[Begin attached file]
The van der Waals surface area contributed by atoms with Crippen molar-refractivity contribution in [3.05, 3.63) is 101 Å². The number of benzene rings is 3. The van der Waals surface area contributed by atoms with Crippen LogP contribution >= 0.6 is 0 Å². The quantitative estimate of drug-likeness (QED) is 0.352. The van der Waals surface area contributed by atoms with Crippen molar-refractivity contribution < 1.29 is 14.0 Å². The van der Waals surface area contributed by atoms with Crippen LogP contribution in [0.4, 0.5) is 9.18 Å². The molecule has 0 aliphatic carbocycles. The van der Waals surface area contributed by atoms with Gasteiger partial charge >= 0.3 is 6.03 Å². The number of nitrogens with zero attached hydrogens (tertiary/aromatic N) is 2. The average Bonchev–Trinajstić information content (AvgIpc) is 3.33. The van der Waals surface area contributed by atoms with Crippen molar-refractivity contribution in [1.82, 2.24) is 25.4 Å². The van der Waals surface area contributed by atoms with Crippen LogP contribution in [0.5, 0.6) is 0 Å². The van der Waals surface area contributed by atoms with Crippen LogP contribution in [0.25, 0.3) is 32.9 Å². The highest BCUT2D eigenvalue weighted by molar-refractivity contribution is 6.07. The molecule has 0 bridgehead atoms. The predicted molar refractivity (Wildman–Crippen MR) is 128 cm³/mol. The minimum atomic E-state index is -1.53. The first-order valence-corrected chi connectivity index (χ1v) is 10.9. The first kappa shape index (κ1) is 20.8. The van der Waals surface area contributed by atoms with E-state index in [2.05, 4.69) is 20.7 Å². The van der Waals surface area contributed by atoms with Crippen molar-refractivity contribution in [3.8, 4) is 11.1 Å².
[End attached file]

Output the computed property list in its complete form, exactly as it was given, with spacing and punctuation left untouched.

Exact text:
The van der Waals surface area contributed by atoms with Crippen molar-refractivity contribution in [3.05, 3.63) is 101 Å². The number of benzene rings is 3. The van der Waals surface area contributed by atoms with Crippen LogP contribution >= 0.6 is 0 Å². The quantitative estimate of drug-likeness (QED) is 0.352. The van der Waals surface area contributed by atoms with Crippen molar-refractivity contribution < 1.29 is 14.0 Å². The van der Waals surface area contributed by atoms with Crippen LogP contribution in [0.4, 0.5) is 9.18 Å². The molecule has 0 aliphatic carbocycles. The van der Waals surface area contributed by atoms with Gasteiger partial charge >= 0.3 is 6.03 Å². The number of nitrogens with zero attached hydrogens (tertiary/aromatic N) is 2. The average Bonchev–Trinajstić information content (AvgIpc) is 3.33. The van der Waals surface area contributed by atoms with Crippen molar-refractivity contribution in [1.82, 2.24) is 25.4 Å². The van der Waals surface area contributed by atoms with Crippen LogP contribution in [0.5, 0.6) is 0 Å². The van der Waals surface area contributed by atoms with Crippen LogP contribution in [0.25, 0.3) is 32.9 Å². The highest BCUT2D eigenvalue weighted by molar-refractivity contribution is 6.07. The molecule has 0 bridgehead atoms. The predicted molar refractivity (Wildman–Crippen MR) is 128 cm³/mol. The minimum atomic E-state index is -1.53. The first-order valence-corrected chi connectivity index (χ1v) is 10.9. The first kappa shape index (κ1) is 20.8. The van der Waals surface area contributed by atoms with E-state index in [2.05, 4.69) is 20.7 Å². The van der Waals surface area contributed by atoms with Crippen molar-refractivity contribution in [3.8, 4) is 11.1 Å².